She’s silver-haired and 77, and it’s burdensome and bulky.
In the bouncy, bumpy march down the narrow stairs from her third-floor walkup, it has the advantage.
Odette, a photojournalist who began shooting when the field didn’t welcome women, made a career of hauling equipment around.
Typically, she carried three heavy cameras with her on assignment. She wore two around her neck and mounted one on her side. She dressed in homemade vests and filled their pockets with lenses and flashes and whatever else she needed to get the job done.
She stood for hours waiting for the perfect shot. She trained her lens on the likes of Mario Cuomo, Mother Teresa, Liza Minnelli, Desmond Tutu, Mike Tyson and even a man named Trump.
Then, she rushed back to her darkroom to develop the film and make the prints to deliver to The New York Times, Time, Newsweek and just about every other publication you can think of.
“Sometimes, I was up all night so I could make deadline,” she says. “I kept a cot in the darkroom. I devoted myself 300 percent to my career. When people ask me why I’ve always been single, I tell them I married Mr. Nikon.”
The gold wedding band she wears is the one her father gave to her mother in 1938.
But the black limousine has taken its toll: She got a hernia from carting it up and down the stairs the wrong way.
Odette, whose back is bowed and whose hair is piled on top of her head like a crown, hasn’t shot photos professionally since 2009.
That’s when her mother, Lea, had the stroke that left her in a wheelchair. The apartment they shared isn’t accessible, so Lea ended up in a nursing home.
Odette, an only child, took care of her full time until her death in 2013.
They had a close relationship that deepened when a brain tumor killed her father in 1968.
The family, who lived in Neresine on the Italian island of Lussinpiccolo, came as refugees to Queens after World War II. They stowed away on a produce boat that took them to Venice under the cover of darkness.
“Our island became part of Yugoslovia,” she says. “We didn’t want to live under Tito, the communist dictator.”
In 1953, after a couple of years in Jamaica, they moved into the apartment that Odette still inhabits.
“I didn’t know any English,” she says. “There were no English classes for children. One of my teachers let me come to school an hour early and taught me. It was sink or swim – I swam. I became the class valedictorian.”
After earning a bachelor’s degree in French from Queens College, Odette began working on her master’s.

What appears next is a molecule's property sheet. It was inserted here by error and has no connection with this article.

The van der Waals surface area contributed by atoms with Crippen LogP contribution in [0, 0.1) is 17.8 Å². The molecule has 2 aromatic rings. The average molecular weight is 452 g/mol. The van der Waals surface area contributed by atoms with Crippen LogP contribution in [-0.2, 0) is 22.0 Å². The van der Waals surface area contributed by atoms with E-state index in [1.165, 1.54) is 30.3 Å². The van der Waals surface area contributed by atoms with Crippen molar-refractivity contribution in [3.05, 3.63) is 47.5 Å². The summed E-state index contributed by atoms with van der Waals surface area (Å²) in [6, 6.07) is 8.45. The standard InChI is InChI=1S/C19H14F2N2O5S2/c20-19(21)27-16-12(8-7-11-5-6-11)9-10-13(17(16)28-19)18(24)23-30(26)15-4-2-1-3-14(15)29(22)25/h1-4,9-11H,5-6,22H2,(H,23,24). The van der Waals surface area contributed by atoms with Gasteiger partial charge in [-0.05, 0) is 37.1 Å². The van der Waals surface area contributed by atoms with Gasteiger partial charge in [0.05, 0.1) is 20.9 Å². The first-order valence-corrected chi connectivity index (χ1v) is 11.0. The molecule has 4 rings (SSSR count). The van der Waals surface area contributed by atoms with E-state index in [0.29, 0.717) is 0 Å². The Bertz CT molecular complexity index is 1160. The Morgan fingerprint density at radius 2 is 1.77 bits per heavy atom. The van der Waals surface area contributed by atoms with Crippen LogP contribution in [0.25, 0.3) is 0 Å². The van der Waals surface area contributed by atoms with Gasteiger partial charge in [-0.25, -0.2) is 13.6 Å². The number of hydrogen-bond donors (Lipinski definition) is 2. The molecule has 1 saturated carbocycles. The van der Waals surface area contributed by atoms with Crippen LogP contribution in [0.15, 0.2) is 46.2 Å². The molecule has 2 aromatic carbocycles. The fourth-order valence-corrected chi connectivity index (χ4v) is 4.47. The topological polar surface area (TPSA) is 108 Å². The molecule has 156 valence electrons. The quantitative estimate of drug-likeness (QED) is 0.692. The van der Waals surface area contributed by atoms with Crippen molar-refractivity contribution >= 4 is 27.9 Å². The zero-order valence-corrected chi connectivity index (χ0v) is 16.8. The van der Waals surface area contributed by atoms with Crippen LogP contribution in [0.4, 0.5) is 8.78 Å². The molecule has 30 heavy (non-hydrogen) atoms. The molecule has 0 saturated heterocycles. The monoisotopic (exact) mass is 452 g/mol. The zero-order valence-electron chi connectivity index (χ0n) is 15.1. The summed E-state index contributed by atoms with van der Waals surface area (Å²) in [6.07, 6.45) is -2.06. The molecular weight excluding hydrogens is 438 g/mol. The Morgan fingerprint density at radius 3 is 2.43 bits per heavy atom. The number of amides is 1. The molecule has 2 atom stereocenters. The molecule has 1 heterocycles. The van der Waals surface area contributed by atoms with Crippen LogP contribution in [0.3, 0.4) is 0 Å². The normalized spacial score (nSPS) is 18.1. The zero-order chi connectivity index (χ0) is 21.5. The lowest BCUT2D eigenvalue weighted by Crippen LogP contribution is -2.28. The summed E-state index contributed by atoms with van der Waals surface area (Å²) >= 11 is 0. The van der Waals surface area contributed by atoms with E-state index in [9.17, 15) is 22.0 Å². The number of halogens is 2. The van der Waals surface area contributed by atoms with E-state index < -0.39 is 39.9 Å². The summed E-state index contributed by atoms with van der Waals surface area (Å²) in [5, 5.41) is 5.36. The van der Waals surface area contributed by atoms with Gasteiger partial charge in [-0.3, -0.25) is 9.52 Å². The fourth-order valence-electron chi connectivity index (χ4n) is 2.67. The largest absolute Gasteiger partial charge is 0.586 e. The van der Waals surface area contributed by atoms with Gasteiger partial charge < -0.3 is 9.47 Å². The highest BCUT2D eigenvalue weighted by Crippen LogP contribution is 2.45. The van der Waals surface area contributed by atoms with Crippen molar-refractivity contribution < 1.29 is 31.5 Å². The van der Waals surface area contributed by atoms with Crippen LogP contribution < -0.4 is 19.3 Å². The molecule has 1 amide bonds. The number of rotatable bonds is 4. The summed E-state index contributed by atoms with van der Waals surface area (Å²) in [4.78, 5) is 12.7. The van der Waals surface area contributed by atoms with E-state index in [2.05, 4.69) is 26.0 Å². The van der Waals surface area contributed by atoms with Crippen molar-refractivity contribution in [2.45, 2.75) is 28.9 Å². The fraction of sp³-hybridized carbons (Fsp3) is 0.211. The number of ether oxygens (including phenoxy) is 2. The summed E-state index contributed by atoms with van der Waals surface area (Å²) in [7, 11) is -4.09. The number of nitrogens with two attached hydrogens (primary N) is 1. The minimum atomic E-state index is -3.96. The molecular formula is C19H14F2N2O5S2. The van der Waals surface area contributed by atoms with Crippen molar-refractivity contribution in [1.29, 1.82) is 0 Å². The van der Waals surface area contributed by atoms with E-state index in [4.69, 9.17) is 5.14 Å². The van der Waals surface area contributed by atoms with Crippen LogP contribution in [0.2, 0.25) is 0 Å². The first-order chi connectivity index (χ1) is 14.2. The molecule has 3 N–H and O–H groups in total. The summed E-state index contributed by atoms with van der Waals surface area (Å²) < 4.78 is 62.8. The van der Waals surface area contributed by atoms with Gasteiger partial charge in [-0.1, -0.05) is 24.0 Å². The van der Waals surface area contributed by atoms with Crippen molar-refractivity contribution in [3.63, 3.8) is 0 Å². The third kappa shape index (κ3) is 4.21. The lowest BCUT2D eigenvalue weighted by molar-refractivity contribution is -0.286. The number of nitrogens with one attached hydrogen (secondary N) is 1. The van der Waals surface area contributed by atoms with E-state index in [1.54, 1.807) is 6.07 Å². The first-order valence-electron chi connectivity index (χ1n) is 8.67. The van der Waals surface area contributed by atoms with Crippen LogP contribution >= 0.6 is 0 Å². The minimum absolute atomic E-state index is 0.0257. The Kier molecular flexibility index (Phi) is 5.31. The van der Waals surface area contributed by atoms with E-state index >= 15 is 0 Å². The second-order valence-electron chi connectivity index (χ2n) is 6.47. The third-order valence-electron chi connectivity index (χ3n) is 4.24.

“I never finished it,” she says, “because I needed to work.”
She tried a variety of jobs – she once was an Avon lady and a librarian — and filled in the gaps with temp-agency work.
But things didn’t click until her father bought her a camera and she photographed a Norman Norell fashion show.
“My mother worked for him,” Odette says. “I happened to meet a New York Times photographer there. We got to know each other, and he started inviting me to news events.”
Odette followed him for a year and took photo courses, eventually landing a job with Religious News Service.
“I spent my whole career freelancing,” she says. “I thought I would die photographing.”
Instead, she’s teaching conversational English as a Second Language for 20 hours a week through a program at Queensboro Council for Social Welfare and wheeling the black limousine through the streets of Astoria.
The $11 an hour Odette makes barely covers her bills even though she’s on Social Security and food stamps and lives in a rent-controlled apartment.
She wants to teach ESL full time and is eager to earn a certificate, but the classes are online and Odette doesn’t have a computer. She took lessons a couple of years ago and figures it will come back to her.
“I don’t have enough money to invest in a laptop,” she says. “I’m waiting for a grant from God Almighty to get me one.”
Although she sees the world in human-interest snapshots, she’s not entertaining the idea of taking photos again.
“My eyesight has changed,” she says.
The progressive lenses she needs are too expensive, so she goes without. She claims she can still see enough to get around okay.
As far as clothes, well, she’s thrifty.
“I’m wearing a lot of my mother’s things,” she says. “I like to recycle.”
On her days off, Odette puts her life in order. Her photo archives are intact and filed in her two-bedroom apartment, but other things got out of hand when her mother was ill.
“I’m performing triage,” she says, adding that she wants to sell her three Nikons and her mother’s sewing machine.
She opens the top of her shopping cart. There’s a pile of papers and magazines, a fringed scarf in the unlikely event the hot summer day turns cold, and her lunch – buckwheat cakes, a large banana she started eating for breakfast, a packet of mixed fruit and nuts, and a can of lentil soup.
“I don’t need to warm the soup up,” she says. “I’ll just eat it as it is.”
On paperwork days, Odette generally parks her black limousine at McDonald’s or Burger King.
“I usually get coffee,” she says.
Today, though, she’s going to take the bus to Flushing. She bought a bag there from a street vendor a while ago and wants to get another one.
Nancy A. Ruhling may be reached at firstname.lastname@example.org. Follow her on Twitter at @nancyruhling and visit astoriacharacters.com.